On the one hand, palm oil contributed RM83 billion to Malaysia’s export revenues last year and is expected to match that this year. But on the other hand, the continued reliance on imported labour to harvest the palm oil fruits against the backdrop of rising demand for such semi-skilled labour back in Indonesia poses a clear challenge to Malaysian plantations. Couple this to the R&D challenge of applying better science and technology to the palm oil sector and it is evident that the palm oil sector is an exciting one. Can the challenges be met and new opportunities tapped?
Malaysia’s golden plant and gift to the world, that is how many people who are familiar with the upstream (planting and harvesting) and downstream (processing into oils and other value added products) value of the palm oil industry, describe it.
That is how Emeritus Professor Tan Sri Dr Augustine Ong Soon Hock describes the plant too when recognised by the Merdeka Awards this past October for his outstanding contribution to the research and development of the chemistry and technology of palm oil and for his significant role in advocating and promoting the Malaysian palm oil industry to the world.
It was shared in Parliament recently by Deputy Minister of Plantation Industries and Commodities Datuk Hamzah Zainudin that the industry contributed RM83.4 billion to export revenue last year, the highest ever. That made up 17 per cent of the country’s total exports.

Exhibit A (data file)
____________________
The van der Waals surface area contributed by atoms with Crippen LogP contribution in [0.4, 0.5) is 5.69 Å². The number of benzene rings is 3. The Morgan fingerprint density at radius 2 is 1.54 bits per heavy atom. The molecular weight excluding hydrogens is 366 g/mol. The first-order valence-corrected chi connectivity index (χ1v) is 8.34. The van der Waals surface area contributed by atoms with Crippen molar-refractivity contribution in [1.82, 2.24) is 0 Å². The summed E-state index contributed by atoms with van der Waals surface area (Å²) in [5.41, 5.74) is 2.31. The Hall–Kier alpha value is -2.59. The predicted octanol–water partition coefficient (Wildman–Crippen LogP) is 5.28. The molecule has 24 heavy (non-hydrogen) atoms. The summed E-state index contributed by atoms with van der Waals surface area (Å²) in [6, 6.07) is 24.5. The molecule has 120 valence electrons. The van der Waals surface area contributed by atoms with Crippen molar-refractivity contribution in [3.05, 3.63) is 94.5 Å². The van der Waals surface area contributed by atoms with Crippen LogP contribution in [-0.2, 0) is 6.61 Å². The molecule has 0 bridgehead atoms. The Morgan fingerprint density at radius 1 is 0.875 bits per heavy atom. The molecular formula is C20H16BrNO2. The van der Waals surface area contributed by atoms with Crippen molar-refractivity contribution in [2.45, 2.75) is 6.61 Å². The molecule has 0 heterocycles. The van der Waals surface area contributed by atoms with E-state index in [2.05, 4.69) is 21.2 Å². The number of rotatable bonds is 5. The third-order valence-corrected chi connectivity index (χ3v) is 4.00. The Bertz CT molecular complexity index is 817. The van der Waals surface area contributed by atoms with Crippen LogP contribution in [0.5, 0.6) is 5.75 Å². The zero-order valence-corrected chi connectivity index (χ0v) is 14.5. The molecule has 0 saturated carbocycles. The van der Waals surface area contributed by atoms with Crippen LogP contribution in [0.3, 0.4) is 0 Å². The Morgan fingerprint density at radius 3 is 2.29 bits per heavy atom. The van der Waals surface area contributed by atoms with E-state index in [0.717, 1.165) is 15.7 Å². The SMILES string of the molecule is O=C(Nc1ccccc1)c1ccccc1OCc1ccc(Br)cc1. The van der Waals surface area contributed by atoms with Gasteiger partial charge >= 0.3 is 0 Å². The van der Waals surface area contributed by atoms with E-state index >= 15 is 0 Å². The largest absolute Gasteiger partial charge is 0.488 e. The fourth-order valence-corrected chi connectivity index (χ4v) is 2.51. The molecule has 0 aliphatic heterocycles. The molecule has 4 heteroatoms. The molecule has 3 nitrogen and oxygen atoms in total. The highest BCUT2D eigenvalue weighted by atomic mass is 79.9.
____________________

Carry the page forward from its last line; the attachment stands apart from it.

Palm oil and the various downstream products made from it are exported to more than 150 countries with China as the major buyer last year, accounting for 19.1 per cent of total exports followed by Europe (12.3 per cent), Pakistan (7.5 per cent) and the United States (7.1 per cent).
The robust growth story has continued this year. Between January and August, export revenue from oil palm-based products (crude palm oil, processed palm oil and oleochemicals) totalled RM47.4 billion, with China still the main export market for Malaysia’s oil palm and palm oil-based products. The golden fruit indeed.
This is further borne by the fact that some of the most successful companies on Bursa Malaysia, the stock exchange of Malaysia, are palm oil-based. Among them are Felda Global Ventures Holdings, Kuala Lumpur Kepong, Sime Darby, IOI Corporation, United Plantations and many others.
And let’s not forget the 2011 National Biomass Strategy 2020 which is focused on how Malaysia can gain more revenue from the industry through development of new biomass sectors with the aim of creating higher value-added economic activities that contribute to Malaysia’s gross national income (GNI).
What is significant about the strategy is that it was not an isolated approach to drive more value from the palm oil sector but inclusive. It builds on previous efforts and more than 100 reports and publications including but not limited to the Biomass Roadmap prepared by the Ministry of Science, Technology and Innovation (MOSTI), the Climate Change Response paper by Malaysian Life Sciences Capital Fund (MLSCF), multiple research papers and statistical data sets of the Malaysian Palm Oil Board (MPOB) and material prepared for the Palm Oil NKEA and Economic Transformation Plan Chapter 9.
All these efforts provided a running start for the Biomass Strategy 2020. In addition, to get a current pulse of the situation on the ground, a survey of palm oil mills and plantations was conducted to obtain input from the over 170 plantations and 70 mills.